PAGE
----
While the distribution system Phil Seuling devised to deliver new comics
directly to comics shops during the early 1970's was both innovative and
highly efficient, it had some very significant flaws. The first was that
Phil demanded up front payment with any order submitted. This was a
dreadful hardship on many stores, as they were typically
undercapitalized, and could not well stand the burden of having their
new comics dollars tied up for a minimum of two months ahead of
shipment. Making this matter even worse, many comics shipped late during
the 1970's. I rememeber distinctly paying for one Uncanny X-Men annual
in February (shipping in May) only to have it ship in November, six
months late. That was a lot of money I could have used in my business
that was tied up due to Phil's policies.
While late shipping books were a huge drain on cash flow, books that
were canceled were an absolute nightmare. While Seagate Distributing did
a pretty good job of shipping orders for items that were printed on
time, they had no effective methodology for crediting customers for
items that were solicited, but never shipped. As a result, retailers
were forced to fend for themselves in trying to figure out what they
were owed. One large California dealer, who was good friends with Phil,
solved this problem by taking a vacation each year in New York. He
stayed at Phil's house in the Seagate ( a gated community at the tip of
Coney Island), and spent his days in the Brooklyn warehouse/offices
auditing his account. He then spent the missing credits he discovered
during the audit on material in the warehouse basement, frequently on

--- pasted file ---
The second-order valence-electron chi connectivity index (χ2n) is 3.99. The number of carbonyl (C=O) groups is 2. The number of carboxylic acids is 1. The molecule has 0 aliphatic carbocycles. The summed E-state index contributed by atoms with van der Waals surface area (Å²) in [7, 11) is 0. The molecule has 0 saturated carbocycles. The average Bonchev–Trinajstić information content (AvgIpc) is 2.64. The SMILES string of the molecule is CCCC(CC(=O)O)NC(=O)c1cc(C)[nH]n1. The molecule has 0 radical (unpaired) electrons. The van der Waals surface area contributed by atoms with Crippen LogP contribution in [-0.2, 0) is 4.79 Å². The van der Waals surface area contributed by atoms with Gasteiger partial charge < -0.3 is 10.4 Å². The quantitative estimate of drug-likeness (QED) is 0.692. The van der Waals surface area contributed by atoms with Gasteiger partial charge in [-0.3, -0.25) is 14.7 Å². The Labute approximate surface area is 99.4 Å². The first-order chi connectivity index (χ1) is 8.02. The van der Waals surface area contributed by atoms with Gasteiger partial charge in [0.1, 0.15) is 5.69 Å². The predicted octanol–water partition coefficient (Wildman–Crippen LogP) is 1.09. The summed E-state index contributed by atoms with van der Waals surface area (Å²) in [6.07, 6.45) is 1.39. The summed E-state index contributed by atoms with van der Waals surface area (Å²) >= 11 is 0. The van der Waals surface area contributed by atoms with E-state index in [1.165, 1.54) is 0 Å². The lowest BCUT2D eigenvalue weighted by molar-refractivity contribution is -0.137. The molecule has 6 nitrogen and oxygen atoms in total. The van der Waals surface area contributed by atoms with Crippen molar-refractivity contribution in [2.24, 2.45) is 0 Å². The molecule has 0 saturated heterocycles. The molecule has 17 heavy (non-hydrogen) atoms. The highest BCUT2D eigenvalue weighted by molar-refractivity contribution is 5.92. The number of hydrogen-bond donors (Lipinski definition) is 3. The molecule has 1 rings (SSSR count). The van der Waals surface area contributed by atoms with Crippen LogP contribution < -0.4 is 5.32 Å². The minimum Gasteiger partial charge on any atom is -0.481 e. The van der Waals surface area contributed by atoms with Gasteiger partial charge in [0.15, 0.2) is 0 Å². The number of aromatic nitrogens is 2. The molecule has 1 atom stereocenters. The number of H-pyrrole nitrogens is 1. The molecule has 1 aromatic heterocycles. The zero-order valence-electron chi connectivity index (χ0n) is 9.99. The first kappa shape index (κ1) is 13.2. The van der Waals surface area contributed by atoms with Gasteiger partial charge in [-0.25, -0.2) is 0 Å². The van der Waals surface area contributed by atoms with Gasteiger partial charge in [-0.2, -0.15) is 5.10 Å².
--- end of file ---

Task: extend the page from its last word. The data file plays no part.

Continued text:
choice items that Phil didn't even know he owned.
If it seems odd that Phil had great material that he'd lost, consider
the fact that his up front payment requirement was an absolute cash flow
dream. He was getting at least 60 day billing from his publishers
(probably 90 days...), while his accounts were forced to pay up front by
a minimum of 60 days. As a result, Phil had between 120 days-180 days of
"float" on every dollar sent to him for books. This was in addition to
the fact that his operating margin on his wholesale sales was a nice fat
33%. While those two factors were great, rapid growth in the Direct
Market was the real key to Seagate's success. As I explained in last
week's column, Phil's system allowed most comics shops a one-week
advantage in delivery over newsstands service by traditional wholesalers
(ID's). This advantage allowed most comics shops to quickly attract in
comics readers and collectors from a wide area. This success on the part
of his retailers translated into progressively larger sales for Seagate,
as well as a steady increase in up front payments. Phil utilized the
cash he had available from this massive "float" to purchase huge
quantites of books, magazines, and posters, which he then wholesaled
back to the very accounts who had provided him the cash. Is it any
wonder that Phil had no idea what lurked in the unmarked cases in
Seagate's warehouse basement? In reality, he didn't need to know, as his
cash flow was growing so quickly that it more than compensated for the
inefficiencies of his warehouse staff.
Another problem with Phil's system was that he made no attempt to
provide advance information on upcoming titles. Today's retailers and
fans are incredibly spoiled with knowledge about upcoming projects.
Between Diamond Previews, fanzines, and the Internet most comics
projects are well analyzed before they are ever solicited. During the
mid-1970's all we got was a one-page order form from Seagate that listed
titles, issue numbers, cover prices, and projected shipping dates. That
was it. No plot information, no creators, zilch. We had to order totally
on the basis of past sales on given titles (or related titles...), which
I've always considered akin to driving a car by looking our the rear
window. Utilizing that technique you have a reasonably good idea of
where you've been, but only a very vague concept of where you're going.
When a title turned out to be bad, retailers took it on the chin. But
Phil still made his profit, and he still had our cash to play with for
many months. This was a situation that was ripe for a revolution, and in
the end, Phil unwittingly set the stage for his own downfall.
To be continued...
Mile High Comics, Inc.
Attn: Chuck Rozanski
2151 W. 56th Ave.
Denver, CO 80221